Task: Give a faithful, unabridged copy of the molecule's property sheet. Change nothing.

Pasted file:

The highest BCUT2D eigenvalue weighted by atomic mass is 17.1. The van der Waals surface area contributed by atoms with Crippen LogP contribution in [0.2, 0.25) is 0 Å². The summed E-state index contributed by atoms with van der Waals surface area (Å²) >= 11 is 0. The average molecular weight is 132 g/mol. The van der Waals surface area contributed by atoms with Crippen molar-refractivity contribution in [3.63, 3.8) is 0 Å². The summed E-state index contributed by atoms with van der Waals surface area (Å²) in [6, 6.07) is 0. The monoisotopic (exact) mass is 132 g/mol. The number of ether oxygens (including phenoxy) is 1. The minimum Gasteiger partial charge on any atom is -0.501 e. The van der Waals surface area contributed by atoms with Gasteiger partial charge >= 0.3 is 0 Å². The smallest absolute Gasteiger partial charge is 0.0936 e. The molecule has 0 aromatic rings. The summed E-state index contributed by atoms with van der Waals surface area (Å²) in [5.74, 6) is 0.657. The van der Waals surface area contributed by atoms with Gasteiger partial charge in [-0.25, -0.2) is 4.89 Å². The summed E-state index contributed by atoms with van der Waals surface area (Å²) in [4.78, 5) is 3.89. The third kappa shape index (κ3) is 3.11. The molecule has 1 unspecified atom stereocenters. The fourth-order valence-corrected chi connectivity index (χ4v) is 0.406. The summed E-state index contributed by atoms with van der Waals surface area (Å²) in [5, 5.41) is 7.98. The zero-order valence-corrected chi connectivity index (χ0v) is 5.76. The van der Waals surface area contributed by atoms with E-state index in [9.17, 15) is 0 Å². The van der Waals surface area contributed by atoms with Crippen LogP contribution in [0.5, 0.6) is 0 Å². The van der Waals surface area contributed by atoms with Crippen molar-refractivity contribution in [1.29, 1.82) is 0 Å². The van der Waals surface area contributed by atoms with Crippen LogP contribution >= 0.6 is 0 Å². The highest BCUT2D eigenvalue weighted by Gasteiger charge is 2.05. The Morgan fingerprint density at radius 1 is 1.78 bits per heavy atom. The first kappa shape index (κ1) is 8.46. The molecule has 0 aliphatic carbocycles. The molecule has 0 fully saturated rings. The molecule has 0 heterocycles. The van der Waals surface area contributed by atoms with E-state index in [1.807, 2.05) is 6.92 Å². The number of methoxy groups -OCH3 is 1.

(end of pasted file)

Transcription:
The highest BCUT2D eigenvalue weighted by atomic mass is 17.1. The van der Waals surface area contributed by atoms with Crippen LogP contribution in [0.2, 0.25) is 0 Å². The summed E-state index contributed by atoms with van der Waals surface area (Å²) >= 11 is 0. The average molecular weight is 132 g/mol. The van der Waals surface area contributed by atoms with Crippen molar-refractivity contribution in [3.63, 3.8) is 0 Å². The summed E-state index contributed by atoms with van der Waals surface area (Å²) in [6, 6.07) is 0. The monoisotopic (exact) mass is 132 g/mol. The number of ether oxygens (including phenoxy) is 1. The minimum Gasteiger partial charge on any atom is -0.501 e. The van der Waals surface area contributed by atoms with Gasteiger partial charge >= 0.3 is 0 Å². The smallest absolute Gasteiger partial charge is 0.0936 e. The molecule has 0 aromatic rings. The summed E-state index contributed by atoms with van der Waals surface area (Å²) in [5.74, 6) is 0.657. The van der Waals surface area contributed by atoms with Gasteiger partial charge in [-0.25, -0.2) is 4.89 Å². The summed E-state index contributed by atoms with van der Waals surface area (Å²) in [4.78, 5) is 3.89. The third kappa shape index (κ3) is 3.11. The molecule has 1 unspecified atom stereocenters. The fourth-order valence-corrected chi connectivity index (χ4v) is 0.406. The summed E-state index contributed by atoms with van der Waals surface area (Å²) in [5, 5.41) is 7.98. The zero-order valence-corrected chi connectivity index (χ0v) is 5.76. The van der Waals surface area contributed by atoms with E-state index in [9.17, 15) is 0 Å². The van der Waals surface area contributed by atoms with Crippen LogP contribution in [0.5, 0.6) is 0 Å². The van der Waals surface area contributed by atoms with Crippen molar-refractivity contribution in [1.29, 1.82) is 0 Å². The van der Waals surface area contributed by atoms with Crippen LogP contribution >= 0.6 is 0 Å². The highest BCUT2D eigenvalue weighted by Gasteiger charge is 2.05. The Morgan fingerprint density at radius 1 is 1.78 bits per heavy atom. The first kappa shape index (κ1) is 8.46. The molecule has 0 aliphatic carbocycles. The molecule has 0 fully saturated rings. The molecule has 0 heterocycles. The van der Waals surface area contributed by atoms with E-state index in [1.807, 2.05) is 6.92 Å². The number of methoxy groups -OCH3 is 1.